A Texas Holiday Cheese Plate
Texas cheeses---have you tried them? Did you know that Texas produces quite a variety of delicious cheeses across the state?
It may sound hard to believe but America produces more cheese than any other country in the world, even though we do not consume as much per capita as other cheese-producing countries. Texas happens to be an excellent place to produce cheese because of our large dairy industry.
The first cheeses produced in human history were made from goats' and sheep's milk. These animals, as opposed to cows, can adapt easily to any climate and graze on mostly any kind of weed. In the Middle East and Asia, containers to transport the milk collected were made from the bladders or stomachs of slaughtered animals. The warmth of the sun probably assisted in the "turning" of the milk, and the first cheeses resulted.
Most of the cheese produced in Texas is sold at farmers' markets, mainly because the cheese is made in small batches and lacks wide distribution. Most Texas cheesemakers deliver their cheeses weekly or bi-weekly to the restaurants, gourmet grocers or farmers' markets they serve. Small batch cheesemaking also provides the maker more control over the outcome of the cheese. Milking varies from day to day on a farm as temperatures and atmospheric conditions change, all of which affects the taste of the milk.
Cheeses take on different characteristics depending upon whether morning or afternoon milk is used, whether or not the cheese is aged and then for how long, and how the curds are collected and then whether or not they are cooked to produce a drier cheese.
However, cheese is only as good as the milk from which it is made. From there, it's time, temperature and culture agents. A gallon of milk will make approximately one pound of cheese. Cheese is a living product. If you vacuum pack it and leave it for months on end. then the cheese, in effect, dies and will not continue to age and change.
The optimum temperature for aging cheese, as well as wine, is 50°F. In fact, wine and cheese both are greatly affected by the terroir (land characteristics) in which they are produced. The assumption can be made that cheese and wine that are produced in the same area will pair nicely. A general rule for pairing wine and cheese is that lighter cheeses go best with lighter wines; however, ultimately it comes down to personal preference.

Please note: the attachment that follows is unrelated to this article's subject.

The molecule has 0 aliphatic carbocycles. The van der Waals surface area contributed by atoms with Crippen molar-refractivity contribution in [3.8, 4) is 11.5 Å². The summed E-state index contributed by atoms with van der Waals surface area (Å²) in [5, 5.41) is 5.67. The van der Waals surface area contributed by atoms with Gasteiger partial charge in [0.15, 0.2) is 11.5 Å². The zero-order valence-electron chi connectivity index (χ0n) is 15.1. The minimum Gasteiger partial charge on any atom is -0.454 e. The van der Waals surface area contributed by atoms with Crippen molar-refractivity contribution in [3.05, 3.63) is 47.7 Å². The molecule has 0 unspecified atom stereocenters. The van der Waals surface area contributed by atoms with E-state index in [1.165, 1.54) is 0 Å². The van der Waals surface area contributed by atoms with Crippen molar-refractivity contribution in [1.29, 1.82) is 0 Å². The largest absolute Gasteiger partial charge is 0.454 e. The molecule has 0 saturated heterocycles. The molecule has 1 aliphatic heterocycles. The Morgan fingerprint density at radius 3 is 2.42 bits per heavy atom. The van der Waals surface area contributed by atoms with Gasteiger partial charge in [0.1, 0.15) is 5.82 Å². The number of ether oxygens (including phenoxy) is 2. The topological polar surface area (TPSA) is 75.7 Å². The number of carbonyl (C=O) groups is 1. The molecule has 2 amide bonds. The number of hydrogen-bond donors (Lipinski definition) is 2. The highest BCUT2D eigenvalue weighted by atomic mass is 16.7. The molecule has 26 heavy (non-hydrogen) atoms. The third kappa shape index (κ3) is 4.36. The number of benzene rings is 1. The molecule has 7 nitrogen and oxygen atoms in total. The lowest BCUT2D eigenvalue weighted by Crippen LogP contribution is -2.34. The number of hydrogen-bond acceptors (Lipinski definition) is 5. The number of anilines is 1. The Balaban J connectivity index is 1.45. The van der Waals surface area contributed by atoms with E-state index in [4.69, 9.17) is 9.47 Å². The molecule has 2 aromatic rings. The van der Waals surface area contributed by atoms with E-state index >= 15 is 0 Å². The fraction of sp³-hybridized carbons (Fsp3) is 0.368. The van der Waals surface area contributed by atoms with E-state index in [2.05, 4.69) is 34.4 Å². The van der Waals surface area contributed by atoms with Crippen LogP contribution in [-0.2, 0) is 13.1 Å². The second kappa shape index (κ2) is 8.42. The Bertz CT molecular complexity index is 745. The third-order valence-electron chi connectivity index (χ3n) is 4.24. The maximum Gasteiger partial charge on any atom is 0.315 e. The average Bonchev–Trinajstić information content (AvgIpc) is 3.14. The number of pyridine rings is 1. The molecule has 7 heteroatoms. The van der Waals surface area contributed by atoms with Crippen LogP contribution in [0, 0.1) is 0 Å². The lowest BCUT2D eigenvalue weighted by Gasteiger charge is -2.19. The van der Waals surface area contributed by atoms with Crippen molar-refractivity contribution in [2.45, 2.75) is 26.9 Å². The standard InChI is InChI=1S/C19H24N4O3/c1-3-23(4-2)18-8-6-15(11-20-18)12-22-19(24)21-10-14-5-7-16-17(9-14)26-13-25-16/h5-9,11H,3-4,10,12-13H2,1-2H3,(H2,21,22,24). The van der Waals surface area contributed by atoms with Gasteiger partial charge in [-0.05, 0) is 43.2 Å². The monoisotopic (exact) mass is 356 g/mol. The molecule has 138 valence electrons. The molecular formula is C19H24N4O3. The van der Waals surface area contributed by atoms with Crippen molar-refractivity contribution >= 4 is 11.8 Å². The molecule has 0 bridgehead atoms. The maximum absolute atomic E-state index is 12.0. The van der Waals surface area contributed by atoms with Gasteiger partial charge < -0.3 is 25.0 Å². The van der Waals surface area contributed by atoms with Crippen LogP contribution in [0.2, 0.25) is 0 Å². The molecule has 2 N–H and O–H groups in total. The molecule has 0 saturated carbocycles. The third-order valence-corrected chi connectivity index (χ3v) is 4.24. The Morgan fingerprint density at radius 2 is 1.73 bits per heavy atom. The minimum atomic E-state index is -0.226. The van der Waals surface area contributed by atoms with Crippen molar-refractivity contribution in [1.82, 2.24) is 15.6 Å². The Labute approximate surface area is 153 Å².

How about that mold that grows on the cheese after its been in the fridge for a while? Actually, you can eat it; that is, if you like the taste of it. If not, just scrape it off and enjoy the cheese without worry as this mold will not harm you. The salt added to cheese prevents bad molds from growing. The rind can also be consumed and, for some cheese, I think it is the best part. The one time you shouldn't eat a cheese is when it is ammoniated. It will have this odor when it is past its prime. Usually these are soft cheeses like brie or Camembert.
Another tip regarding purchasing Texas cheese is to buy what you're going to consume in the next few days, rather than purchasing large quantities of cheese which will sit in your fridge for weeks and grow old. Call your local grocer to see if they provide any Texas cheeses. If they don't, ask them why not?. Many of your favorite high-end restaurants serve Texas cheeses without your even knowing it. Ask around and choose to dine in a restaurant that offers Texas cheese.
Most Texans have probably heard of two popular cheesemakers, The Mozzarella Company and Pure Luck Farms, who make goat cheese, but there are many producers of wonderful cheeses throughout Texas. Some of my favorites include:
Here are some ways to serve Texas cheeses at your holiday gatherings:
The Texas Cheese Plate
Texas Brie Topped with Homemade Cranberry Sauce
Christmas Eve Lasagna Made with Texas Garlic & Herb Ricotta Cheese
Mix ricotta cheese, 1-1/4 cups of the mozzarella cheese, 1/4 cup of the parmesan cheese, parsley, and egg until well blended.
Pour spaghetti sauce into meat in skillet. Pour water into empty sauce jar, cover and shake well. Pour into skillet; stir until well mixed.
Spoon 1 cup of meat sauce on bottom of 13x9-inch baking dish. Layer 3 lasagna noodles, 1/3 of the ricotta cheese mixture and 1 cup meat sauce. Repeat layers 2 more times. Top with remaining 3 noodles and sauce. Sprinkle with remaining 1-1/4 cups of mozzarella cheese and 1/4 cup parmesan cheese. Cover tightly with greased aluminum foil.
Bake 45 minutes or until cooked through. Remove foil and bake an additional 15 minute or until bubbling. Let stand 15 minute before cutting for easier serving.
Wateroak Farms Dairy Goat Cheese Enchiladas
Place chili peppers in a medium saucepan and cover with water. Bring to a boil, reduce heat and simmer for one hour with the pan covered. Let cool, then remove stems and purée chiles and water in a blender.
In a saucepan, melt butter and stir vigorously, adding one tablespoon of flour at a time. Pour chili mixture into flour and butter all at once through a sieve (to remove seeds and skins). Stir continually until mixture is smooth and thickened. Add cumin, garlic, salt and pepper, and simmer for 15 minutes, stirring occasionally.
Remove from heat. Fill small skillet half way with oil and heat over medium fire. With tongs, dip tortillas in hot oil for 2 to 3 seconds to soften. Roll tortillas with a few spoonfuls of Whole Milk Ricotta and a tablespoon of sauce. Place tortillas side by side in a baking dish. (You may need 2 dishes.) Pour the rest of the sauce over the enchiladas and sprinkle the Monterey Cheese on top.
Bake for 15 to 20 minutes until heated through and cheese is bubbly, or microwave on high for 15 minutes.
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